But at what cost to our nation? On one hand our Highlands are still being planted with sheep at the expense of People, and those that are not driven to Canada fill our cities. The old ways, and the Gaelic, go with them. On the other, it seems that while our country is diminished, our southern sister grows apace. The price we pay for railways, better roads & speedier mail, is seeing our most able Artists & Scientists leave for London – their places taken by Thomas Cook’s travellers, decked in tartan, looking for ‘The Picturesque’. It is the end of an old song.
Enough of this. They have bought few of my Pictures, but there is time. A kiss to you & your aunt Mary.
Your loving father
With every step of hers towards the light
a step of mine towards the murk.
My daughter feels no fear
because of me.
I have it learnt
because of her.
The year of the Sheep, the Year of Burning;
we shall return no more; the Rising,
from Glenfinnan to Culloden Moor;
potato famine; Nova Scotia;
Barra, Knoydart, Ardnamurchan.
Balmoral; the Sobieski Stuart Brothers’
Vestiarium Scoticum; clan maps and tartan,
Edinburgh rock; Walter Scott and Harry Lauder;
Wha’s like us? Cheers! And slàinte mhath
to the king across the water.
The Royal High School
After the children had gone
the gulls came, in a white flit:
sentinel at windows,
falling between buildings.
The janitors and cleaners never saw them
dropping in: ambling down corridors,
looking into rooms, blinking
at their new estate.
They nest here now, among the jotters
and pencils, unopened boxes
of The Scottish Constitution;
living like kings
on a diet of silverfish,
long-life milk and chalk.
They are fading. The damned things are fading. I was today shewn some views of the Scott Monument we made in ′46 – the wretched folly just then finished – and the top is bleached away, with all the edges dimmed. The paper is now going into ugly spots all over, and the image is fast fading out, The light that made it now dismantles it.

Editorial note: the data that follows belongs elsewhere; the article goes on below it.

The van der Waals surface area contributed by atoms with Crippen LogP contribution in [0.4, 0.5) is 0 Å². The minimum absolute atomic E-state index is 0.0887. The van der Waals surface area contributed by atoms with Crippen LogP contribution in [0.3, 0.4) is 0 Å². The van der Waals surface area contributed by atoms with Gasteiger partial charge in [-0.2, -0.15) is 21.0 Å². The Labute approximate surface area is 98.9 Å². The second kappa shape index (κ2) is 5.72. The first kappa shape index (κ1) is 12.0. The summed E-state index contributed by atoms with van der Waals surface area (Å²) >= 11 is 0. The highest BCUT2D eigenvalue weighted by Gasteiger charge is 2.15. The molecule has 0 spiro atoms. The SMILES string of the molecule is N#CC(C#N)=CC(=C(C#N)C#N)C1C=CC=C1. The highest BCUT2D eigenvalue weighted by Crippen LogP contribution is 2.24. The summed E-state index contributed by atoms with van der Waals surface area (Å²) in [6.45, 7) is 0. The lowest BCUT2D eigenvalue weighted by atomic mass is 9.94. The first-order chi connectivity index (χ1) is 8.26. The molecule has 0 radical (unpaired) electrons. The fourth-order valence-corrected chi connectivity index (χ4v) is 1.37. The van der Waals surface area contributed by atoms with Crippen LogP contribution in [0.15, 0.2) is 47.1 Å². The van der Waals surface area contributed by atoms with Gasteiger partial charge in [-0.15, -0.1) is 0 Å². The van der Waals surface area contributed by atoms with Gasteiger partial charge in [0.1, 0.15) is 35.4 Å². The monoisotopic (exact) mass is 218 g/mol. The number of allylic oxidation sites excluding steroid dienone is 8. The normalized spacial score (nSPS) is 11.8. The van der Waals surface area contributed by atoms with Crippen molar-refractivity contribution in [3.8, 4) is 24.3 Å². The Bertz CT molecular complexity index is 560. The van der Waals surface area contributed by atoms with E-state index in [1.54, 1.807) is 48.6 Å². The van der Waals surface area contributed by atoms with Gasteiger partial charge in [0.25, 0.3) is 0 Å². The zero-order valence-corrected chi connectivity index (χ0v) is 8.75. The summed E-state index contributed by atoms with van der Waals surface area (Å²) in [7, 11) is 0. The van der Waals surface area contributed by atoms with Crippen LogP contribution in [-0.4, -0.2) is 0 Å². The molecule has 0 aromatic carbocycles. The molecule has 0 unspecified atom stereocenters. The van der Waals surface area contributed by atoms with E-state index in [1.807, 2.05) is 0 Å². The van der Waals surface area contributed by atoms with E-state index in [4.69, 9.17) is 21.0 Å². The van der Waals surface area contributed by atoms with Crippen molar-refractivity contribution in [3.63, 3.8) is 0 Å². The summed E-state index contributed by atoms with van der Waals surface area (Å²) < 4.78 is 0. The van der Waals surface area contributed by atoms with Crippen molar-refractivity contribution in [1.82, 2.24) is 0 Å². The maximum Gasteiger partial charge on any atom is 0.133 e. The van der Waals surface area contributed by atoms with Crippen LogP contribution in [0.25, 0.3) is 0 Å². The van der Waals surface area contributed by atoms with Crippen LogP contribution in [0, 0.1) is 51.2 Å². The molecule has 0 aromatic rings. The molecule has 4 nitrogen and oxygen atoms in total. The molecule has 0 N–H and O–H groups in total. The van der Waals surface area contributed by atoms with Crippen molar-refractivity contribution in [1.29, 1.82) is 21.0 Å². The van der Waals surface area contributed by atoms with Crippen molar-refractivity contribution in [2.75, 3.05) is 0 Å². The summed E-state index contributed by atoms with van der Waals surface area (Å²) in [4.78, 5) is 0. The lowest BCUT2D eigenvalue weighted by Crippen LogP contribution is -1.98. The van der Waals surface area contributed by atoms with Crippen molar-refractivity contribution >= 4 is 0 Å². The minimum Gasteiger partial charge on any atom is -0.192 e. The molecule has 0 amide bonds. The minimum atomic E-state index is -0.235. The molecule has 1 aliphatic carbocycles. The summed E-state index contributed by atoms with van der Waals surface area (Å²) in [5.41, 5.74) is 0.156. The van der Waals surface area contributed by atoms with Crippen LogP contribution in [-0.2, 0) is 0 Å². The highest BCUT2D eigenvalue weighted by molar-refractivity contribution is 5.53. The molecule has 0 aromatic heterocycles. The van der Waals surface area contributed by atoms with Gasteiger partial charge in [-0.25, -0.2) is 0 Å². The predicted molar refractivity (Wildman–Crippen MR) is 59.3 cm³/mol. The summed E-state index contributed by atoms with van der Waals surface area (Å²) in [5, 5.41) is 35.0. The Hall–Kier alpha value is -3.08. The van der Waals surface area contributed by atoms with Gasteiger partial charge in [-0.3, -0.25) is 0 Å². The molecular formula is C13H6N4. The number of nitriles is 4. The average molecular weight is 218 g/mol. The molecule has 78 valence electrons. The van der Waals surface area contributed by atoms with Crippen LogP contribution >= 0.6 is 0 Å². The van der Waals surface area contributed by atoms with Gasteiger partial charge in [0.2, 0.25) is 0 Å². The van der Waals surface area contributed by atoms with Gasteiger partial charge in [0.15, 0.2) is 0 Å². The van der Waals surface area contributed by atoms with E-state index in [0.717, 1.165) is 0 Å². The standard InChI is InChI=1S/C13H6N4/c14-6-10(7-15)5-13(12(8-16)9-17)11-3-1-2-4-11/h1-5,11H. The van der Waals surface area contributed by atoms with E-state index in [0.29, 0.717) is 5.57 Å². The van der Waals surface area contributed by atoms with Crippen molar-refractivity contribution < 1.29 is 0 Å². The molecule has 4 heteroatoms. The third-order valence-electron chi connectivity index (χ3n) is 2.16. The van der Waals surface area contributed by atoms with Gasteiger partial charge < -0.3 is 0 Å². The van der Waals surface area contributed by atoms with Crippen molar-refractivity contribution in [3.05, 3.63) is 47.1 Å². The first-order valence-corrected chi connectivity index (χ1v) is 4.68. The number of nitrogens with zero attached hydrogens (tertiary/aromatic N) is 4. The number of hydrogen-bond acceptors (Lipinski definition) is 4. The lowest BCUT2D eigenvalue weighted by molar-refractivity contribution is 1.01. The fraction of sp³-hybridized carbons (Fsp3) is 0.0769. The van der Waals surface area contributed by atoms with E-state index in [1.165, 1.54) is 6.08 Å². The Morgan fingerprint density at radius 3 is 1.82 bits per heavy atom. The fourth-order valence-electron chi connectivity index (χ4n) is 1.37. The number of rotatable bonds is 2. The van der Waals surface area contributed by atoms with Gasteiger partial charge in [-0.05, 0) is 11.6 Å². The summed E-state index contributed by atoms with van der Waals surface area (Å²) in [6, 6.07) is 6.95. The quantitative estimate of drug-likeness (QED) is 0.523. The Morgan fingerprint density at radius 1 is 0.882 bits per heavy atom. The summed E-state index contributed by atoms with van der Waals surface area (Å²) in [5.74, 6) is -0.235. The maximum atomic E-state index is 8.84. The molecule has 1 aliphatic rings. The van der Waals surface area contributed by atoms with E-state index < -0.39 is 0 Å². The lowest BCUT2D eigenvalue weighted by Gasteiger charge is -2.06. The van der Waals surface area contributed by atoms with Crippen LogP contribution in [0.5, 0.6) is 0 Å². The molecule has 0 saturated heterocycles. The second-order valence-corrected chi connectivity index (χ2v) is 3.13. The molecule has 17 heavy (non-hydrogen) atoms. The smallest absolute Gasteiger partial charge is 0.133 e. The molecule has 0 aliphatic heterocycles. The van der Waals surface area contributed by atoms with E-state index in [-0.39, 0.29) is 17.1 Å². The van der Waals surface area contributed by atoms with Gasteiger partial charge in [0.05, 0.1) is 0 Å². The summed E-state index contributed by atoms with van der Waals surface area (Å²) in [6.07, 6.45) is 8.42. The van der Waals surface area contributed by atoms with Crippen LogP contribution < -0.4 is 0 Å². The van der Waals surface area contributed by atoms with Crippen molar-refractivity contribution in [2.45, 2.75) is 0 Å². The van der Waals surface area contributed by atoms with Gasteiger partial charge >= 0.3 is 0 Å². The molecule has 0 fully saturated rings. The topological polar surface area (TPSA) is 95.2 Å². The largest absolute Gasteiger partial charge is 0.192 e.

Meanwhile from my window the building mocks me in its crisp dressed stone, its hard lines clean against the sky.
How many years wasted? Five? Ten? A life.
The poem is built on the personal and artistic life of David Octavius Hill – an indifferent painter but pioneering photographer in Edinburgh in the mid-19th century. It is mostly concerned with his tragic private life (the death of his second daughter, in infancy, and his wife two years later, the death of Robert Adamson, his creative partner, and the consequent collapse of his photography; the death of his beloved first daughter) and the brief glory, in his middle years, when he made the finest of all early photographs.
In 1843, not long after the death of his wife, Hill witnessed one of the most important events in Scottish history in that century: the Disruption of the Church – when dissident clergy split with the established Church of Scotland. Hill resolved to paint this momentous occasion. In order conveniently to capture the likenesses of the four hundred rebel ministers, Hill’s friend Sir David Brewster recommended the new technique invented in England by Fox Talbot – the calotype – and introduced Hill to his subsequent partner and friend, the chemist and photographer Robert Adamson. They set up a studio together at Rock House, Calton Hill, and for four and a half years produced a mass of extraordinary images.
In 1848, Adamson sickened and died. Hill then abandoned photography. Twenty-three years after beginning it, he finished the Disruption painting; it was an abject failure. When he died in 1870, there was no mention in his obituaries of his ground-breaking work in photography, and his cameras and entire stock were sold for £70.
Hill’s story is also, in a way, the story of Scotland – and, in particular, Edinburgh – during the last flowering of the Enlightenment.
The imagined diary entries and letters by Hill are counterpointed by a contemporary narrative of the city using views from the camera obscura on the High Street by the Castle, and from Calton Hill, where the first camera and first observatory were situated.
The remaining poems and fragments are adjuncts to the main narratives: set out of time and moving between past and present.
Dumb Show, with Candles: the third seasonal view from Calton Hill; this set at the time of Imbol, in February.
‘She stepped away from me’: the third of four verses of the traditional ballad, ‘She Moved through the Fair’; words by Padraic Colum.
Sunny Memories: the title of a book by Harriet Beecher Stowe, in which she describes the Highland Clearances as ‘an almost sublime instance of the benevolent employment of superior wealth and power in shortening the struggles of advancing civilisation’.
The Royal High School: the proposed scat of the Scottish Parliament had Devolution succeeded.
‘They are fading’: July 1995. The Scott Monument begins to disintegrate during the cleaning process, which is abandoned. Meanwhile, an exhibition of Hill/Adamson calotypes – in perfect condition – opens at the Royal Scottish Academy.